Intermittent fasting may be beneficial to one’s health, however clinical evidence is inconclusive.
We’ll look at how intermittent fasting affects longevity in this blog.
Intermittent fasting (IF) is gaining popularity as more research shows its multiple health advantages. Intermittent fasting reduces body weight, insulin resistance, inflammation, dyslipidemia, and hypertension in humans.
Fasting causes adaptive stress in cells, which activates several pathways in the body, leading to a variety of outcomes such as improved antioxidant synthesis, DNA repair, autophagy (the elimination of damaged or dead cells), and reduced inflammation.
Some experts predict that these reactions will lead to humans living longer and healthier lives. So, how does the clinical data support this? Do these biological pathways lead to measurable changes in human longevity?
Before we get started, let’s have a look at three forms of IF that have been examined extensively in humans:
- TRF (Time-Restricted Feeding) is restricting meals to a specified time frame (e.g., 10 a.m. to 6 p.m.) and then fasting overnight.
- Alternate Day Fasting (ADF) entails fasting or a calorie restriction of 20% every other day.
- Intermittent fasting (5:2) is a type of intermittent fasting in which you fast two days a week and eat normally the other five.
Intermittent fasting reduces oxidative stress indicators, which is a measure of lifespan
Many experts think that cellular oxidative stress has a substantial impact on our aging process.
An imbalance between free radicals and antioxidants in the body causes oxidative stress. Both external and internal metabolic routes produce free radicals, which can harm cells, proteins, and DNA. Antioxidants are chemicals generated by the body and present in a variety of foods that assist to counteract the detrimental effects of free radicals.
We can assist slow down the aging process by restricting free radicals and raising antioxidant content in the body (thereby lowering oxidative stress), according to scientists and experts.
Humans can be protected from age-related disorders by fasting intermittently
We grow increasingly prone to sickness as we become older. The immune system weakens, metabolic activities slow down, and the generation of vital enzymes and antioxidants decreases.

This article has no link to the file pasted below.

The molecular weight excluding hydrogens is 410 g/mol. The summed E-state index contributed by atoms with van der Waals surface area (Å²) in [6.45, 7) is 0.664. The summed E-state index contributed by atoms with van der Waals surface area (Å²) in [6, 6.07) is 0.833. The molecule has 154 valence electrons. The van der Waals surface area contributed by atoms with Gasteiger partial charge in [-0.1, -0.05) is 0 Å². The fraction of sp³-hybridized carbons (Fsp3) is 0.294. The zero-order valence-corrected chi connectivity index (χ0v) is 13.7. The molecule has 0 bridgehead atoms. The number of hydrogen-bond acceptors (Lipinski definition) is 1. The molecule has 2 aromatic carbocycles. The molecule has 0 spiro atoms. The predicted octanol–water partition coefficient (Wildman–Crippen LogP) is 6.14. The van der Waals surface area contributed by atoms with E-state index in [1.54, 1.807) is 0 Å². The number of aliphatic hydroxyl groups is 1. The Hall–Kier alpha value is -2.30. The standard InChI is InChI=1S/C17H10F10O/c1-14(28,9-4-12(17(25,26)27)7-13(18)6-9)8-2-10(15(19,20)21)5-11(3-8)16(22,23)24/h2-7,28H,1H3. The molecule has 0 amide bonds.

Our ageing rate is also influenced by our lifestyle choices, such as nutrition and exercise. We are more prone to various ailments as a result of this combination, including cardiovascular disease, diabetes, Alzheimer’s disease, and cancer.
Early time-restricted eating affects sirtuins and autophagy in a good way
Researchers looked at a variety of variables associated with lifespan in a 2019 crossover study, including blood glucose, autophagy, and oxidative stress.
For four days, a group of 11 overweight people followed an eTRF schedule, eating solely between the hours of 8 a.m. and 2 p.m. For the next four days, they returned to the standard TRF schedule of 8 a.m. to 8 p.m. During each schedule, participants were given the same three daily meals; no other food or beverages were permitted. Participants were not allowed to exercise or consume caffeine on days three and four. eTRF considerably improved glycemic management as compared to the control schedule by lowering 24-hour glucose levels as well as fasting glucose and insulin levels.
Furthermore, the eTRF schedule increased the production of the longevity gene SIRT1 and the autophagy gene LC3A by 10% and 22%, respectively, compared to the control group.
Intermittent fasting boosts one’s chances of surviving
Intermittent fasting and its direct impacts on longevity were investigated in a 2019 article published in the American Heart Association’s journal Circulation. Over 2,000 people between the ages of 63 and 67 who had cardiac catheterizations were tracked by the researchers. 380 people out of a total of 2000 said they were regular fasters (minimum of five years). When compared to the non-fasters, the fastest had a higher chance of surviving (-49 percent probability of mortality).
Fasting newbies (those who had fasted for less than five years) did not benefit in terms of survival. According to this study, long-term intermittent fasting is linked to increased lifespan. The form of intermittent fasting that the subjects practiced was not disclosed in the abstract.
Persons who are underweight, under 18 years old, pregnant or breastfeeding, have such a history or are presently struggling with eating issues, have diabetes, or are taking certain medicines should avoid intermittent fasting. We recommend talking to a doctor or nutritionist before starting intermittent fasting to be sure it’s right for you.
Fasting has been shown in studies to help people fight sickness and live longer.
However, in the United States and other industrialized countries, it is common to eat three square meals plus snacks each day, which may make it difficult for certain people to adjust to this eating pattern. Furthermore, in people with chronic diseases like diabetes, this eating habit might lead to specific consequences.